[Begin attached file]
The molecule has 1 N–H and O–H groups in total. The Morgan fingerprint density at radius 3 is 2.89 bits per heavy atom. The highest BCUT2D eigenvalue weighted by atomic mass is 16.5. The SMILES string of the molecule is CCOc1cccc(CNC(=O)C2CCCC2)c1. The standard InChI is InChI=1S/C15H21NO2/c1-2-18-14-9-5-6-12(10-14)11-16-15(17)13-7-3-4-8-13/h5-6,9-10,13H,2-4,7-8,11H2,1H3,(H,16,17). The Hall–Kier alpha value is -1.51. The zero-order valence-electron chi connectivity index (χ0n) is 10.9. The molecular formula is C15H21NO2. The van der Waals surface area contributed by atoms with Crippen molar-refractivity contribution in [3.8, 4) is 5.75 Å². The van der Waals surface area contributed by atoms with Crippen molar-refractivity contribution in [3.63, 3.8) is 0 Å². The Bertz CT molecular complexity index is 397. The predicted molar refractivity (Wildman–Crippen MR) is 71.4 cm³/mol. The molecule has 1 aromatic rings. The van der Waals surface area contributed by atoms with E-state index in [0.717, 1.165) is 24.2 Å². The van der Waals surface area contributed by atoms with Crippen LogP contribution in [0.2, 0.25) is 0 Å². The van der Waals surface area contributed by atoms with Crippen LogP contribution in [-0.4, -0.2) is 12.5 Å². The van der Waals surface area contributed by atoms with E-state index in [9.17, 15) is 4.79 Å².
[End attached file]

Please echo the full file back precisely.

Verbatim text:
The molecule has 1 N–H and O–H groups in total. The Morgan fingerprint density at radius 3 is 2.89 bits per heavy atom. The highest BCUT2D eigenvalue weighted by atomic mass is 16.5. The SMILES string of the molecule is CCOc1cccc(CNC(=O)C2CCCC2)c1. The standard InChI is InChI=1S/C15H21NO2/c1-2-18-14-9-5-6-12(10-14)11-16-15(17)13-7-3-4-8-13/h5-6,9-10,13H,2-4,7-8,11H2,1H3,(H,16,17). The Hall–Kier alpha value is -1.51. The zero-order valence-electron chi connectivity index (χ0n) is 10.9. The molecular formula is C15H21NO2. The van der Waals surface area contributed by atoms with Crippen molar-refractivity contribution in [3.8, 4) is 5.75 Å². The van der Waals surface area contributed by atoms with Crippen molar-refractivity contribution in [3.63, 3.8) is 0 Å². The Bertz CT molecular complexity index is 397. The predicted molar refractivity (Wildman–Crippen MR) is 71.4 cm³/mol. The molecule has 1 aromatic rings. The van der Waals surface area contributed by atoms with E-state index in [0.717, 1.165) is 24.2 Å². The van der Waals surface area contributed by atoms with Crippen LogP contribution in [0.2, 0.25) is 0 Å². The van der Waals surface area contributed by atoms with Crippen LogP contribution in [-0.4, -0.2) is 12.5 Å². The van der Waals surface area contributed by atoms with E-state index in [9.17, 15) is 4.79 Å².